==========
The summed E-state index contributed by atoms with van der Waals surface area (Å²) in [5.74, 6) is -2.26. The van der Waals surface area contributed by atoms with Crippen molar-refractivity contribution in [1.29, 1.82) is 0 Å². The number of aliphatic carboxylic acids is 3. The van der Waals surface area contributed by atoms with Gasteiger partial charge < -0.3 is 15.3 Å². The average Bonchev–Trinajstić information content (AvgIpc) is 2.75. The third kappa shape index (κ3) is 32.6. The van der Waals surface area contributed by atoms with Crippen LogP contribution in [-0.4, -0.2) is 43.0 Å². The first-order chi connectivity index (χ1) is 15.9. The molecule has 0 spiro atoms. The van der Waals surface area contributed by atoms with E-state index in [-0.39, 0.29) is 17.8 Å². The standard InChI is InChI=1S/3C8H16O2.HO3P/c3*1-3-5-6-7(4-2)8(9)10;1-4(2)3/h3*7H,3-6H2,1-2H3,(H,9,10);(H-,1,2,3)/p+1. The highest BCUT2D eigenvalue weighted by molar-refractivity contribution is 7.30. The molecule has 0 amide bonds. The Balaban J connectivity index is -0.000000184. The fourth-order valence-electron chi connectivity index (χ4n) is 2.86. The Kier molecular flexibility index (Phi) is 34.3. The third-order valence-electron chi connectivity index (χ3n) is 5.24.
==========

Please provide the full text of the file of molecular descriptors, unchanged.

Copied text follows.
The summed E-state index contributed by atoms with van der Waals surface area (Å²) in [5.74, 6) is -2.26. The van der Waals surface area contributed by atoms with Crippen molar-refractivity contribution in [1.29, 1.82) is 0 Å². The number of aliphatic carboxylic acids is 3. The van der Waals surface area contributed by atoms with Gasteiger partial charge < -0.3 is 15.3 Å². The average Bonchev–Trinajstić information content (AvgIpc) is 2.75. The third kappa shape index (κ3) is 32.6. The van der Waals surface area contributed by atoms with Crippen LogP contribution in [-0.4, -0.2) is 43.0 Å². The first-order chi connectivity index (χ1) is 15.9. The molecule has 0 spiro atoms. The van der Waals surface area contributed by atoms with E-state index in [-0.39, 0.29) is 17.8 Å². The standard InChI is InChI=1S/3C8H16O2.HO3P/c3*1-3-5-6-7(4-2)8(9)10;1-4(2)3/h3*7H,3-6H2,1-2H3,(H,9,10);(H-,1,2,3)/p+1. The highest BCUT2D eigenvalue weighted by molar-refractivity contribution is 7.30. The molecule has 0 amide bonds. The Balaban J connectivity index is -0.000000184. The fourth-order valence-electron chi connectivity index (χ4n) is 2.86. The Kier molecular flexibility index (Phi) is 34.3. The third-order valence-electron chi connectivity index (χ3n) is 5.24.